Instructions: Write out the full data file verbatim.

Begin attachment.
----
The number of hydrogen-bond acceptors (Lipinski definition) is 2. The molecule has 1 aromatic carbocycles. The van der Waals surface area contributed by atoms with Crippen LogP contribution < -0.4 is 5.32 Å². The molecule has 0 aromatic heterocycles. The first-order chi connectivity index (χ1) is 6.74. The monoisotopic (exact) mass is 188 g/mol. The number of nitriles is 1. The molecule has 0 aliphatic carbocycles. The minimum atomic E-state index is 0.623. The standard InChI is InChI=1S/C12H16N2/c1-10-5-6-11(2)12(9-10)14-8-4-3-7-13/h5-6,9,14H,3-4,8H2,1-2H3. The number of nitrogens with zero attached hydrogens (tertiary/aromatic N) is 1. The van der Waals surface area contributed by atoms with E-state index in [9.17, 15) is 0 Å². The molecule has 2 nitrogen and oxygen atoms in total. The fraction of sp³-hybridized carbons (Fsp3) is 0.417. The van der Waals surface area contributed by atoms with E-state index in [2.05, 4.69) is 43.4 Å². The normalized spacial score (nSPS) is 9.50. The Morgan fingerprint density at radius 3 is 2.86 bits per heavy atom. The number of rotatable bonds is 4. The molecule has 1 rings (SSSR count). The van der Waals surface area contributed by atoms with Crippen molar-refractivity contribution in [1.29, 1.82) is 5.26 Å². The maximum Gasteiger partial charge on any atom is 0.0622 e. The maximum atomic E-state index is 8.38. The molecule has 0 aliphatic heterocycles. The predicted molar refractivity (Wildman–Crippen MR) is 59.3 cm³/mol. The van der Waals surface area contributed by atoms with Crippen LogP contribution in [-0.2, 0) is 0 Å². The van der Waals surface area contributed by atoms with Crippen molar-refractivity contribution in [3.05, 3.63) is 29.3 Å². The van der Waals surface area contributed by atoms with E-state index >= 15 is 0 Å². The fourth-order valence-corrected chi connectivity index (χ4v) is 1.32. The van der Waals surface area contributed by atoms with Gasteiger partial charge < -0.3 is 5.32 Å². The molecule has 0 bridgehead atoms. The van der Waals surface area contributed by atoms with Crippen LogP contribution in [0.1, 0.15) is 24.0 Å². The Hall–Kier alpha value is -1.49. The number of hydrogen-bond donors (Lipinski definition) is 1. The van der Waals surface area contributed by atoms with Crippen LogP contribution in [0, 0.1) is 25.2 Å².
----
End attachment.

The number of hydrogen-bond acceptors (Lipinski definition) is 2. The molecule has 1 aromatic carbocycles. The van der Waals surface area contributed by atoms with Crippen LogP contribution < -0.4 is 5.32 Å². The molecule has 0 aromatic heterocycles. The first-order chi connectivity index (χ1) is 6.74. The monoisotopic (exact) mass is 188 g/mol. The number of nitriles is 1. The molecule has 0 aliphatic carbocycles. The minimum atomic E-state index is 0.623. The standard InChI is InChI=1S/C12H16N2/c1-10-5-6-11(2)12(9-10)14-8-4-3-7-13/h5-6,9,14H,3-4,8H2,1-2H3. The number of nitrogens with zero attached hydrogens (tertiary/aromatic N) is 1. The van der Waals surface area contributed by atoms with E-state index in [9.17, 15) is 0 Å². The molecule has 2 nitrogen and oxygen atoms in total. The fraction of sp³-hybridized carbons (Fsp3) is 0.417. The van der Waals surface area contributed by atoms with E-state index in [2.05, 4.69) is 43.4 Å². The normalized spacial score (nSPS) is 9.50. The Morgan fingerprint density at radius 3 is 2.86 bits per heavy atom. The number of rotatable bonds is 4. The molecule has 1 rings (SSSR count). The van der Waals surface area contributed by atoms with Crippen molar-refractivity contribution in [1.29, 1.82) is 5.26 Å². The maximum Gasteiger partial charge on any atom is 0.0622 e. The maximum atomic E-state index is 8.38. The molecule has 0 aliphatic heterocycles. The predicted molar refractivity (Wildman–Crippen MR) is 59.3 cm³/mol. The van der Waals surface area contributed by atoms with Crippen LogP contribution in [-0.2, 0) is 0 Å². The van der Waals surface area contributed by atoms with Crippen molar-refractivity contribution in [3.05, 3.63) is 29.3 Å². The van der Waals surface area contributed by atoms with E-state index >= 15 is 0 Å². The fourth-order valence-corrected chi connectivity index (χ4v) is 1.32. The van der Waals surface area contributed by atoms with Gasteiger partial charge < -0.3 is 5.32 Å². The molecule has 0 bridgehead atoms. The van der Waals surface area contributed by atoms with Crippen LogP contribution in [0.1, 0.15) is 24.0 Å². The Hall–Kier alpha value is -1.49. The number of hydrogen-bond donors (Lipinski definition) is 1. The van der Waals surface area contributed by atoms with Crippen LogP contribution in [0, 0.1) is 25.2 Å².